Alternatively, defendants claim that even if RICO could apply to this labor dispute, the RICO claim fails on the merits. The defendants point to four reasons why Buck Creek's Complaint fails to state a RICO claim. First, Buck Creek has not alleged an actionable pattern of racketeering activity, in part because the plaintiff has not satisfied the requirement for an open-ended pattern that the alleged activities threaten to continue into the future; second, defendants argue that the predicate acts do not add up to racketeering activity; third, Buck Creek has not established that the enterprise and persons are separate entities as required by New Beckley, supra; and fourth, the named Persons are not sufficiently shown to have conducted or participated in the conduct of the affairs of the denominated enterprise.

Defendants also claim that Buck Creek has alleged no facts from which an agreement to violate RICO can be determined, which defeats the RICO conspiracy claim. Finally, the defendants argue the state law RICO claim fails for the same reasons as the federal one, and the tort claim fails on the basis of preemption and because Buck Creek failed to allege facts to support each of the elements of the tort claim.

Without responding to the argument regarding the balance struck by federal labor law, Buck Creek instead attacks the preemption argument by claiming that the acts in question are based on violations of non-labor laws. Alternatively, Buck Creek argues that even if the activities in question violated labor law, they can still be predicate acts for RICO purposes if they also violate criminal laws.

On the merits of the RICO claim Buck Creek argues it has sufficiently alleged a pattern of racketeering activity because the pattern is open-ended and it threatens to continue into the future. Essentially, plaintiff argues that violence and threats of violence are such a part of UMWA's regular way of doing business that the pattern can easily be discerned. Second, Buck Creek argues that the Hobbs Act, 18 U.S.C. § 1951, applies to this situation, because the striking union members here were not trying to secure legitimate collective bargaining objectives, such as higher wages. But if the Hobbs Act does not apply, Buck Creek notes that it has also alleged violations of state criminal laws against extortion. Third, Buck Creek has alleged individual members and officers of the union as the RICO persons, and District 11 as the enterprise. This configuration satisfies the requirement for separate entities, Buck Creek argues, because the mere fact of union membership does not render an individual legally indistinguishable from the union. Fourth, Buck Creek claims that the individuals have been shown to have participated in the illegal activities alleged, and that two of the named individuals, as officers of the union, play a large part in directing its affairs.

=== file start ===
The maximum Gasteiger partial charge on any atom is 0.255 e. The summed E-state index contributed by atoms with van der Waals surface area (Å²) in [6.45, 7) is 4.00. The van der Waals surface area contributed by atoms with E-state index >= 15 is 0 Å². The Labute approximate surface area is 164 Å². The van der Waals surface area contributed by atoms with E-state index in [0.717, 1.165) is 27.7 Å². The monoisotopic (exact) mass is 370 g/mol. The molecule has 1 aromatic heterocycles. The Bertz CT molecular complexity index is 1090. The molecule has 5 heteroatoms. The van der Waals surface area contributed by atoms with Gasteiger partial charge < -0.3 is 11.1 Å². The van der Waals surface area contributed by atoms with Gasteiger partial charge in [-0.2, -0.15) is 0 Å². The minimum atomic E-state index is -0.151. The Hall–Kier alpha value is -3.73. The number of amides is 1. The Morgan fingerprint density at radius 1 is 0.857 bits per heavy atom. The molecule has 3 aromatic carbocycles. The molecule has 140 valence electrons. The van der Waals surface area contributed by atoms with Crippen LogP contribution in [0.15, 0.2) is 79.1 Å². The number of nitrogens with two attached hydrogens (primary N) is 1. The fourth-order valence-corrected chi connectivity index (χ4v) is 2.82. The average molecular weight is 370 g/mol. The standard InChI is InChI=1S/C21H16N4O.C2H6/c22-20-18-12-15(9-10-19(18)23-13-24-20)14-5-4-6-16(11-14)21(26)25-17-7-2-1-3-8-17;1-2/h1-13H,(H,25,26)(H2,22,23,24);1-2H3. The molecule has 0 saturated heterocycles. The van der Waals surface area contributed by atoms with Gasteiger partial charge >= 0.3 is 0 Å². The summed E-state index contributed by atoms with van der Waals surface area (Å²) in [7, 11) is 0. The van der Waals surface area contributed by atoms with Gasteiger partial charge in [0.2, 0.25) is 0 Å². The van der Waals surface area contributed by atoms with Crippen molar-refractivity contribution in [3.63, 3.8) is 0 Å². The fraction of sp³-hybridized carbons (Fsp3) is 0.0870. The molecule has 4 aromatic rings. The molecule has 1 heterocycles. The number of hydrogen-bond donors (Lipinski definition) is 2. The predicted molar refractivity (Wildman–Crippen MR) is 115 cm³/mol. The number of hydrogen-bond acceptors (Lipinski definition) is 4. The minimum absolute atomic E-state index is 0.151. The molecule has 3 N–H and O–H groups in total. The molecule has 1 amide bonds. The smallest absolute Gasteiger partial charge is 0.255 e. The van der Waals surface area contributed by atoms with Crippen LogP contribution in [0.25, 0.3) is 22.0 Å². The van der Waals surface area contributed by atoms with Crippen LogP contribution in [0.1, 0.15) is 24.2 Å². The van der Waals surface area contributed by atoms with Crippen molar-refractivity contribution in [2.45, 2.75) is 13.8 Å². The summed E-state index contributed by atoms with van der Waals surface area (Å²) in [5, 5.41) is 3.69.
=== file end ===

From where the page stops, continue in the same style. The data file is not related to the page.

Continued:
With respect to the RICO conspiracy claim, Buck Creek acknowledges that it must show that each defendant agreed to conduct the affairs of the enterprise, that each agreed to the commission of at least two predicate acts, and that each knew those acts were part of a pattern of racketeering activity. Buck Creek argues that direct evidence of an agreement need not be shown, and that circumstantial evidence is enough to allow the Court to infer an agreement.

Buck Creek makes the same arguments in support of its state RICO claim, Count 2, as it did for its federal claim. In Count 3, Buck Creek alleges a state tort claim of interference with business relationships. That claim is not preempted, according to Buck Creek, because even though the acts in question may violate the National Labor Relations Act ("NLRA"), that does not mean an unfair labor practices proceeding is Buck Creek's sole remedy.



To state a RICO claim under § 1962(c) a plaintiff must allege 1) conduct; 2) of an enterprise; 3) through a pattern; 4) of racketeering activity. Sedima, S.P.R.L. v. Imrex Co., 473 U.S. 479, 496, 87 L. Ed. 2d 346, 105 S. Ct. 3275 (1985); Vicom, Inc. v. Harbridge Merchant Services, Inc., 20 F.3d 771, 778 (7th Cir. 1994). Each of these elements must be alleged to state a claim, and, in addition, the plaintiff must have RICO standing. Sedima, 473 U.S. at 496. Standing is conferred on a plaintiff whose business or property has been injured by reason of the conduct constituting a RICO violation. Id. To be compensable under RICO, those damages must have been proximately caused by the RICO conduct. Haroco, Inc. v. American National Bank and Trust Co., 747 F.2d 384, 398 (7th Cir. 1984) (stating that the language "by reason of" in § 1964(c) imposes a proximate cause requirement on plaintiffs).